I began by showing them some stick insect ova (eggs) and talking through their entire life cycle from eggs, through how they mimic Leptomyrmex ants when they hatch, through the various instars to maturity.  They also had the chance to handle some stick insects which they loved.  The kids asked lots of questions and I was very impressed with some of their knowledge and their enthusiasm.  Most of them however struggled to disguise the fact that they were more excited about something else during my talk though – their teacher had told them that I would also be bringing a tarantula and a snake!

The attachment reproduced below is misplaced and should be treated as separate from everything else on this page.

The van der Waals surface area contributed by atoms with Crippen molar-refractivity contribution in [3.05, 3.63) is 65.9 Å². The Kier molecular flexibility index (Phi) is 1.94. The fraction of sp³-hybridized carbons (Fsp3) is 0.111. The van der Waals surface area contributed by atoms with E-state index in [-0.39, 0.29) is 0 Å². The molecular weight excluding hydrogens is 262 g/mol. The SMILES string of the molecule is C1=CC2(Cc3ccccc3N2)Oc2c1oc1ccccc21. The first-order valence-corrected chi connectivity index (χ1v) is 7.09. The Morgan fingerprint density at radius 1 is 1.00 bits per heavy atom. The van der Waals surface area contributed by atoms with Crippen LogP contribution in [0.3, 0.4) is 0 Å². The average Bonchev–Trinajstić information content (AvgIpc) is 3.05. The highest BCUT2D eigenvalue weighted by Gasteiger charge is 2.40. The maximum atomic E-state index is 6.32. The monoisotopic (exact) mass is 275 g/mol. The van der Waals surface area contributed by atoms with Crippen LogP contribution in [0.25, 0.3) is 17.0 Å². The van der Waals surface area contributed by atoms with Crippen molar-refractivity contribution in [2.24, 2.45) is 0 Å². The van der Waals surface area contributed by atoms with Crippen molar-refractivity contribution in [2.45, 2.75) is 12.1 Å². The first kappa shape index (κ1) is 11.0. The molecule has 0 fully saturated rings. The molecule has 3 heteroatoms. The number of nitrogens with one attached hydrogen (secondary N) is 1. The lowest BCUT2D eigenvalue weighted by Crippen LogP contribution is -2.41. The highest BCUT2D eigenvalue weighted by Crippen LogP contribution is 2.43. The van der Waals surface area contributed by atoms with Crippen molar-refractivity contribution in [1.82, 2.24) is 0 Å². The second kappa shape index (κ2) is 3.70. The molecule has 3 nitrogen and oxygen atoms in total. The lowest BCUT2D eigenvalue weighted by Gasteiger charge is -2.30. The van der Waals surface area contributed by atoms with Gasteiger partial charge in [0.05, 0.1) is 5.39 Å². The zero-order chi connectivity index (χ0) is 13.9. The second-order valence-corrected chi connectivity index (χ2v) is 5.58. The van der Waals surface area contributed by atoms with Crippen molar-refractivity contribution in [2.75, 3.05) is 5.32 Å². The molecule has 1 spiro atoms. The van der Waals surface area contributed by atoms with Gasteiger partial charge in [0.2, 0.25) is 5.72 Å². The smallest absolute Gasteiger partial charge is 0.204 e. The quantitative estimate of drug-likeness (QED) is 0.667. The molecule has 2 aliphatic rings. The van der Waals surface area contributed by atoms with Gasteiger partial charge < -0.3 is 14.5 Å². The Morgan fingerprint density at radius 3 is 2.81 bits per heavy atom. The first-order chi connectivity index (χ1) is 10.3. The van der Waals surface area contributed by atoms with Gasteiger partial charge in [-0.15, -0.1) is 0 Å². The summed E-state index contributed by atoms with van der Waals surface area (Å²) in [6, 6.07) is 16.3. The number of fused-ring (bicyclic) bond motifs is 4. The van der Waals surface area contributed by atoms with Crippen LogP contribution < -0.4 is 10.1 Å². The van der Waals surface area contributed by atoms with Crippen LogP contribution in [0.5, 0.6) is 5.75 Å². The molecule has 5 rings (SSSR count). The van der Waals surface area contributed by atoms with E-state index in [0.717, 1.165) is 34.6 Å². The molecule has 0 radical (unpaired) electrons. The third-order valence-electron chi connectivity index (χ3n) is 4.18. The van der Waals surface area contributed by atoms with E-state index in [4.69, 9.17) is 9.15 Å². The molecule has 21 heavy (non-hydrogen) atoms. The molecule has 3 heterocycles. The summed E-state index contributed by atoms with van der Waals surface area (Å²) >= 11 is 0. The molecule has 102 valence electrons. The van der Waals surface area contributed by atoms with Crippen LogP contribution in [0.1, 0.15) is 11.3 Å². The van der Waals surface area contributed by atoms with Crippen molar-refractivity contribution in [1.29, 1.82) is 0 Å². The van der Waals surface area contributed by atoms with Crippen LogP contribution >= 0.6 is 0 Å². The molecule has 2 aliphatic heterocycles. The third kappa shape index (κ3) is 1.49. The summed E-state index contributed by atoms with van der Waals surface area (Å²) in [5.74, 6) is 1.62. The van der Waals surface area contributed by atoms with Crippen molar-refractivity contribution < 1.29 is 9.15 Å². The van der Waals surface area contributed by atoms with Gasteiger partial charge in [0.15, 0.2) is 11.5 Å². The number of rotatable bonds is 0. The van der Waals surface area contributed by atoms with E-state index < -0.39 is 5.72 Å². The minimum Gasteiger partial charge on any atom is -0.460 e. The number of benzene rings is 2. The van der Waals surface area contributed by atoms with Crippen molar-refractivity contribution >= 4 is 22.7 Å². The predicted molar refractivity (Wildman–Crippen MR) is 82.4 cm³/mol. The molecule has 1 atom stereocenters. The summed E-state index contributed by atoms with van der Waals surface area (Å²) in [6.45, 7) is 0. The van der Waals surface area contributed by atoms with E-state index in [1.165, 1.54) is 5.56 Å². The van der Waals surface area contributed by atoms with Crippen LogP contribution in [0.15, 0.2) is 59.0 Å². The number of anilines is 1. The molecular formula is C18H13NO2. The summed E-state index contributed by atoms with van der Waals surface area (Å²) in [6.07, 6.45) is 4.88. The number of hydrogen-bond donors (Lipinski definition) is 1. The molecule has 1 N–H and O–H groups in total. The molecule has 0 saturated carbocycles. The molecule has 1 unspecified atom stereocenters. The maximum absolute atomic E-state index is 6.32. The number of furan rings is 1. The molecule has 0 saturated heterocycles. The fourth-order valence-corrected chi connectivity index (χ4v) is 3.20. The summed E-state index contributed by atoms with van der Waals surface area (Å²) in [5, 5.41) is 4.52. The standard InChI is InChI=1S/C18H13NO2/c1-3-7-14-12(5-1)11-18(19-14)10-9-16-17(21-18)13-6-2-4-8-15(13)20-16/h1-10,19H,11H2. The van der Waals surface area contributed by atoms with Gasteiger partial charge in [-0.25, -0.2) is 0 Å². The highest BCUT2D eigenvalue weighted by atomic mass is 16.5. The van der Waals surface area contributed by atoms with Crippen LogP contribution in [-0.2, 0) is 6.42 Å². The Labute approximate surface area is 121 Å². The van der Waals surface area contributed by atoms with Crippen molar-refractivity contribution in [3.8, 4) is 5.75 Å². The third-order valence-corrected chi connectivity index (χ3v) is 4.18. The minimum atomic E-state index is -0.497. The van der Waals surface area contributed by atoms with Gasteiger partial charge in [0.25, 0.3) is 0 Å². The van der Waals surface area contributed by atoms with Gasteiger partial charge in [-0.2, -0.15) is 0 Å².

I actually took several tarantulas along, and for obvious reasons they remained securely in plastic enclosures much to the relief of the teacher!  I also took some moulted skins and showed them a slideshow of a tarantula moulting which absolutely fascinated them.  Time flew by and after an hour and rapidly running out of time, the tarantulas were put away and I gave them the chance to get up close and personal with a snake – a young royal python.  For many of them it was their first time touching a snake, and while a few declined most were extremely excited and loved the experience.  A couple of the children were a little scared but plucked up the courage and the beaming smiles on their face afterwards showed how proud they were to conquer their fears.  The biggest achievement however was one of the teachers who had always had a lifelong phobia of snakes.  She had said right from the start that she wanted to touch the snake if she could, and though she was visibly trembling with fear, she gently touched the python with one finger and then held her hands out and I allowed the snake to rest in her palms for a few seconds.  She was certainly very relieved when I took the snake back, but she was really glad she managed it.  After conquering my own phobia it felt really good to be able to help someone else with their own.